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Climate Change Could Leave Florida Hotter, Smaller

Sea level rise scenariosYou’ve got to hand it to Florida Gov. Charlie Crist. Even though he’s cut from the same political cloth as fellow Republican Sonny Perdue, Georgia’s governor, Crist is doing a lot more than praying when it comes to dealing with climate change.

Still, you could understand if Crist and his fellow 18 million-or-so Floridians — myself included — felt the need to throw a few extra appeals heavenward last week. That’s when Tufts University released a new report that — for residents of the Sunshine State — reads like a horror story, with them as the main characters.

“Florida and Climate Change: The Costs of Inaction” sketches out two alternative scenarios for what Florida will look like at mid-century and century’s end. One potential future — the better one — comes if we all take action now to reduce greenhouse gas emissions by half by 2050, and by three-fourths by 2100. The other one — the now infamous “business-as-usual” case — leaves Florida far hotter, smaller and poorer than today.

By rapidly stabilizing greenhouse gas emissions globally, Florida could manage to escape with an average temperature increase of only 2.2 degrees Fahrenheit and a sea-level rise of only 7.1 inches. Keep doing what we’re doing, though, and the Sunshine State takes a big hit of both heat and water: an average temperature increase of 9.7 degrees Fahrenheit, and a sea-level increase of 45.3 inches.

At that rate, some 4,700 square miles — about 9 percent of the state’s land area — would be under water by 2060, according to the Tufts study. That includes 99.6 percent of the state’s southwestern-most county and the Keys, and 70 percent of Miami-Dade County. Areas that would be inundated are now home to 1.5 million people, as well as to two nuclear reactors, 68 hospitals, 74 airports, 341 hazardous-material cleanup sites and 19,684 historic structures.

Oh, and if you think Florida’s hot and muggy now, consider this: “Miami will become several degrees hotter than today’s Bangkok (probably the world’s hottest, most humid major city at present), and daily highs in many Florida cities will exceed 90 degrees nearly two-thirds of the year.”

Of course, among the areas to go under first will be some of the state’s greatest natural attractions: its sandy beaches, the Everglades and the Keys. The resulting financial hit to tourism is likely to total $40 billion by mid-century, and $167 billion by century’s end.

“To reject a potential 10ºF increase in temperature and 3 feet or more in sea-level rise this century, Floridians — and residents of other U.S. states and of other nations — must commit to beginning in the very near future to take steps to substantially reduce global greenhouse gas emissions,” write the report’s authors, Elizabeth A. Stanton and Frank Ackerman. “The only other available option is to place a very risky bet — that somehow, despite the most current scientific knowledge, business-as-usual emissions will not trigger a climate catastrophe. If we gamble and lose, we and our children cannot walk away from the consequences.”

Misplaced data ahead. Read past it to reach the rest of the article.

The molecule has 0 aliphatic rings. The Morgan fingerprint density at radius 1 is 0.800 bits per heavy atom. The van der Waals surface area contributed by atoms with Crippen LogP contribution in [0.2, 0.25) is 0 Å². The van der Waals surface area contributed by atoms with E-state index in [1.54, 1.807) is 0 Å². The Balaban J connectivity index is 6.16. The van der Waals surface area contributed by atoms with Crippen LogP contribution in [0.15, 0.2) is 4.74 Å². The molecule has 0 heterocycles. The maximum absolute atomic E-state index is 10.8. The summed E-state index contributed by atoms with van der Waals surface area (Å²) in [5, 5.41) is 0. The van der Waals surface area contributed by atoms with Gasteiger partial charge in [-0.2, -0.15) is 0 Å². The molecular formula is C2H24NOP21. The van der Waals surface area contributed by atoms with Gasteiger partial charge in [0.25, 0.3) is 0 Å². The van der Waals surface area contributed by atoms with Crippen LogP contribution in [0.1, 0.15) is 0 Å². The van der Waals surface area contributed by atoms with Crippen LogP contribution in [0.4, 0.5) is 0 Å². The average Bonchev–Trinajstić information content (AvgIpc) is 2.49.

For all the scary stuff in the Tufts reports, the document also features one of the most elegantly clear explanations for why we can’t assume uncertainties in today’s climate predictions mean we might be able to escape global warming unscathed.

Imagine, Stanton and Ackerman say, that predicting future climate is like drawing cards from a standard 52-card deck. While you can’t say with certainty what number you’ll draw, over time, the average number will approach seven (if you count aces as ones and face cards as 11, 12 and 13). If the dealer takes out all the six, seven and eight cards, your average draw will still be seven over time — but the odds of you picking a very low or a very high number have just increased. And if the dealer adds extra face cards instead of removing the sixes, sevens and eights, the average number you’ll draw over time will be higher than seven.

The authors then conclude the analogy with their kicker:

“Climate change is like drawing a card from a changing deck,” they write. “There is no way of predicting the next card you will draw from a well-shuffled deck. But the message of climate science is that the deck of climate possibilities is changing in disturbing directions, both toward more variability and more extreme outcomes, and toward worsening averages. The same logic applies in reverse: reducing greenhouse gas emissions will not guarantee better weather next year, but it will ensure that in the future we and our descendents will be able to draw from a better deck.”




3 comments
  1. Shirley Siluk Gregory

    LOL!!!

    The good news for Orlando fans is that the area isn’t in the regions likely to go underwater as sea levels rise. The bad news, though, is that — according to the study — by 2100, Orlando will have a climate more like Acapulco’s. Hot and humid indeed.

    And if you like Florida oranges and tomatoes, that’s another reason to be concerned: rising temperatures combined with more frequent drought will threaten both those crops in the areas they’re produced right now. (I’m in the northern part of Florida — maybe I should start planting some citrus now!)

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